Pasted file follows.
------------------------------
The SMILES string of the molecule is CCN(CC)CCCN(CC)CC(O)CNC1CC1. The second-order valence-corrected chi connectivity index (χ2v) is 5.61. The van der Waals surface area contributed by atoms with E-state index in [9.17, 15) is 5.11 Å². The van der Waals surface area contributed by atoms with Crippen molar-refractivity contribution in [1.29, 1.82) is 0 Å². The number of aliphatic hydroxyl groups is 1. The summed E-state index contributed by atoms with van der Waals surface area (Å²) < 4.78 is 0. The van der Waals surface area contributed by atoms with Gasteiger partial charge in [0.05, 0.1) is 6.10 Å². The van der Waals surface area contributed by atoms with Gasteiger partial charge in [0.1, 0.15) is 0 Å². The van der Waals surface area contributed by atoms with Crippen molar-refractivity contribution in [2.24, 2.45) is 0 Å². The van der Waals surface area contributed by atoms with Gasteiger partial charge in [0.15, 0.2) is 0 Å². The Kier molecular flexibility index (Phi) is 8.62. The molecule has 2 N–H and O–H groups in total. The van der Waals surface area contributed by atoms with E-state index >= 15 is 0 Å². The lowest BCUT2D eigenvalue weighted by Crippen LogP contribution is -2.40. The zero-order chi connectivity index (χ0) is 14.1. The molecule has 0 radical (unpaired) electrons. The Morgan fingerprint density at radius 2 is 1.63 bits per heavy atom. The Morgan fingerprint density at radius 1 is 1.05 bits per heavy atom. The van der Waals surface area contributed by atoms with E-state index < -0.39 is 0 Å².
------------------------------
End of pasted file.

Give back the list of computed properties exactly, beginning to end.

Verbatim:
The SMILES string of the molecule is CCN(CC)CCCN(CC)CC(O)CNC1CC1. The second-order valence-corrected chi connectivity index (χ2v) is 5.61. The van der Waals surface area contributed by atoms with E-state index in [9.17, 15) is 5.11 Å². The van der Waals surface area contributed by atoms with Crippen molar-refractivity contribution in [1.29, 1.82) is 0 Å². The number of aliphatic hydroxyl groups is 1. The summed E-state index contributed by atoms with van der Waals surface area (Å²) < 4.78 is 0. The van der Waals surface area contributed by atoms with Gasteiger partial charge in [0.05, 0.1) is 6.10 Å². The van der Waals surface area contributed by atoms with Gasteiger partial charge in [0.1, 0.15) is 0 Å². The van der Waals surface area contributed by atoms with Crippen molar-refractivity contribution in [2.24, 2.45) is 0 Å². The van der Waals surface area contributed by atoms with Gasteiger partial charge in [0.15, 0.2) is 0 Å². The Kier molecular flexibility index (Phi) is 8.62. The molecule has 2 N–H and O–H groups in total. The van der Waals surface area contributed by atoms with E-state index >= 15 is 0 Å². The lowest BCUT2D eigenvalue weighted by Crippen LogP contribution is -2.40. The zero-order chi connectivity index (χ0) is 14.1. The molecule has 0 radical (unpaired) electrons. The Morgan fingerprint density at radius 2 is 1.63 bits per heavy atom. The Morgan fingerprint density at radius 1 is 1.05 bits per heavy atom. The van der Waals surface area contributed by atoms with E-state index < -0.39 is 0 Å².